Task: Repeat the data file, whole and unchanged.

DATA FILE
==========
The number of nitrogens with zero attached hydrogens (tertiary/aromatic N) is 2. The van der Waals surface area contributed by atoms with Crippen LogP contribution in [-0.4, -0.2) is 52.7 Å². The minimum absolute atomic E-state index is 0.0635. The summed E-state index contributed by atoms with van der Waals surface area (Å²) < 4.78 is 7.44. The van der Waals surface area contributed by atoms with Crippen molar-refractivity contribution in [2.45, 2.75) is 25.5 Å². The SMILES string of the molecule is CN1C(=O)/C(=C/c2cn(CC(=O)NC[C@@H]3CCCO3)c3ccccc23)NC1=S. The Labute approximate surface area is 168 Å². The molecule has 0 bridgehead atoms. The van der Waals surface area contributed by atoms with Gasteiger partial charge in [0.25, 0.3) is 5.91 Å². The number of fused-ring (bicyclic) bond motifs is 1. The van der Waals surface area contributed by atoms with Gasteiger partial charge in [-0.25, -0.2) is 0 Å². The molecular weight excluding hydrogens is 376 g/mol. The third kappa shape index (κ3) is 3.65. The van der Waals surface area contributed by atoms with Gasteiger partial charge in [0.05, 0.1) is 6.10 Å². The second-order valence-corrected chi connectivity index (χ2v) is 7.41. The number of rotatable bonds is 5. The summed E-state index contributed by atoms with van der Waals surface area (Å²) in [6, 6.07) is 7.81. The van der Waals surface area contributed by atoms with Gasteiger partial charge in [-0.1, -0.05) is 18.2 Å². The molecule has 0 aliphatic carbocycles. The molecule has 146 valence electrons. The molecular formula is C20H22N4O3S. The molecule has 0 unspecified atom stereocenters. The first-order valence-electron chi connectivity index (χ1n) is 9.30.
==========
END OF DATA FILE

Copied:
The number of nitrogens with zero attached hydrogens (tertiary/aromatic N) is 2. The van der Waals surface area contributed by atoms with Crippen LogP contribution in [-0.4, -0.2) is 52.7 Å². The minimum absolute atomic E-state index is 0.0635. The summed E-state index contributed by atoms with van der Waals surface area (Å²) < 4.78 is 7.44. The van der Waals surface area contributed by atoms with Crippen molar-refractivity contribution in [2.45, 2.75) is 25.5 Å². The SMILES string of the molecule is CN1C(=O)/C(=C/c2cn(CC(=O)NC[C@@H]3CCCO3)c3ccccc23)NC1=S. The Labute approximate surface area is 168 Å². The molecule has 0 bridgehead atoms. The van der Waals surface area contributed by atoms with Gasteiger partial charge in [0.25, 0.3) is 5.91 Å². The number of fused-ring (bicyclic) bond motifs is 1. The van der Waals surface area contributed by atoms with Gasteiger partial charge in [-0.25, -0.2) is 0 Å². The molecular weight excluding hydrogens is 376 g/mol. The third kappa shape index (κ3) is 3.65. The van der Waals surface area contributed by atoms with Gasteiger partial charge in [0.05, 0.1) is 6.10 Å². The second-order valence-corrected chi connectivity index (χ2v) is 7.41. The number of rotatable bonds is 5. The summed E-state index contributed by atoms with van der Waals surface area (Å²) in [6, 6.07) is 7.81. The van der Waals surface area contributed by atoms with Gasteiger partial charge in [-0.1, -0.05) is 18.2 Å². The molecule has 0 aliphatic carbocycles. The molecule has 146 valence electrons. The molecular formula is C20H22N4O3S. The molecule has 0 unspecified atom stereocenters. The first-order valence-electron chi connectivity index (χ1n) is 9.30.